Opinion: Southwest lost my kid's car seat. Tracking it with an AirTag only added to the travel misery

The luggage of Southwest Airlines passengers waits to be claimed in the baggage claim area at Chicago Midway International Airport in Chicago, Illinois. On social media, Southwest customers have bemoaned the many ways checking bags has added another layer to their travel woes. — AFP

On Christmas Day this year, my family and I joined the ranks of perhaps the most unenviable of holiday travellers this season: the Southwest Airlines passenger.

When it comes to travel horror stories, ours was relatively tame. Our flight from my hometown of St Louis to California made it to a layover in Long Beach before the second leg to Oakland was cancelled. With a little wrangling and a lot of credit card use, my partner, 15-month-old daughter and I got a hotel room for the night, a one-way rental car, a new car seat and made the seven-hour trek to the Bay Area the following day.

Our luggage wasn't so lucky.

I'm still missing four suitcases, a stroller and a car seat. But my family and other passengers outfitted some of the lost items with tracking devices, offering an aggravating window into what's happening inside an opaque and maddening holiday travel meltdown.

But while tracking devices can offer their owners rich, up-to-the-second location data, a combination of airline policies, security measures and general system-wide chaos means there's not much you can do with it when it's attached to separated luggage.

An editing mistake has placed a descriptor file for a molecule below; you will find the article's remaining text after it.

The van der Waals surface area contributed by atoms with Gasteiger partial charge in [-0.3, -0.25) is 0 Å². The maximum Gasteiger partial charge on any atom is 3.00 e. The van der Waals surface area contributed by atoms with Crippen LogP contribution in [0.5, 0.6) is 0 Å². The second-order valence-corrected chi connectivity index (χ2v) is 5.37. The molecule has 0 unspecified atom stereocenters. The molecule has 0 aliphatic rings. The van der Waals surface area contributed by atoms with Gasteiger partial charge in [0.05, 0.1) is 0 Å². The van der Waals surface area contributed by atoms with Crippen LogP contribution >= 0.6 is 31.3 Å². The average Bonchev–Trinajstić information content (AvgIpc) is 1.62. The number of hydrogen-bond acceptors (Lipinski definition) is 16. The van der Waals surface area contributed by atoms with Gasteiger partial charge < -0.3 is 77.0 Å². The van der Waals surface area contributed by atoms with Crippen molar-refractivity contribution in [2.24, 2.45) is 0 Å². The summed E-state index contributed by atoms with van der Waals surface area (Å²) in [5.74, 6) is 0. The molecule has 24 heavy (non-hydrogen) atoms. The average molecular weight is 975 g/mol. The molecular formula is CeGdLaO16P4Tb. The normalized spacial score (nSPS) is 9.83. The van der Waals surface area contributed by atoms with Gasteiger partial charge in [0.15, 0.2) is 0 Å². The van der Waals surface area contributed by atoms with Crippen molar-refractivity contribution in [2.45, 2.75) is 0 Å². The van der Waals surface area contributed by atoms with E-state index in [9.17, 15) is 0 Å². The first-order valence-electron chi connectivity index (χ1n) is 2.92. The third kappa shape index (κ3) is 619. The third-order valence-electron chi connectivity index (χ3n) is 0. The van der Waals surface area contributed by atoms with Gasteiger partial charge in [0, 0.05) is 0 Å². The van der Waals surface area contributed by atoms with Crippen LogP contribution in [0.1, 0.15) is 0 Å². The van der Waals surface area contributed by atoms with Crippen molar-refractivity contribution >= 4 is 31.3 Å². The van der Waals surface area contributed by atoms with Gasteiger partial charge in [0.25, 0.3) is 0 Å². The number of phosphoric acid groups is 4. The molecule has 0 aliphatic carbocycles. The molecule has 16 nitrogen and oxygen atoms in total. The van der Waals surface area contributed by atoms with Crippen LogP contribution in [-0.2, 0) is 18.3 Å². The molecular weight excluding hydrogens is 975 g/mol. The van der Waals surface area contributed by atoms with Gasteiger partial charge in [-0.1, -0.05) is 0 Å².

Unlike postal carriers and delivery services, there is no public-facing system to track your belongings through Southwest or other major airlines. It's a technology shortcoming that has been laid bare as thousands of passengers are left waiting in hours-long luggage lines, paw through rooms full of lost baggage or attempt to contact a customer service system crushed by a deluge of exasperated passengers.

On social media, Southwest customers have bemoaned the many ways checking bags has added another layer to their travel woes. Some would-be fliers reported that the airline refused to release checked luggage back to passengers after their flights were cancelled. Others, like me, made it to at least some destination, but seemed to have orphaned their bags in the process.

Countless others reported their luggage lost altogether, or are finding solace in Reddit threads offering tips, or even turning to strangers helping to reunite passengers with their belongings.

A spokesperson for Southwest said their team is "utilising procedures for returning baggage during irregular operations," and has begun moving baggage to cargo facilities and out of airports to begin reuniting customers with their property.

"We will make every attempt to reconnect customers with their baggage at no cost to the customer — we will use shipping partners to return baggage, where appropriate," the spokesperson said.

A few months ago, I wrote about how I was able to locate, and eventually retrieve, my stolen car using personal tracking technology. I also interviewed several other San Franciscans who tracked down their own stolen property using devices like Apple AirTags or Tile trackers, but who spoke about how police policies limited their ability to get their things back — even when they could pinpoint its location down to the inch.

On Monday, my partner trudged to Oakland International Airport to file a missing luggage report. A customer service representative was able to locate our stroller, which I had checked at the gate, in Long Beach. But the five other items apparently never made it onto a plane, meaning they likely were still in Missouri.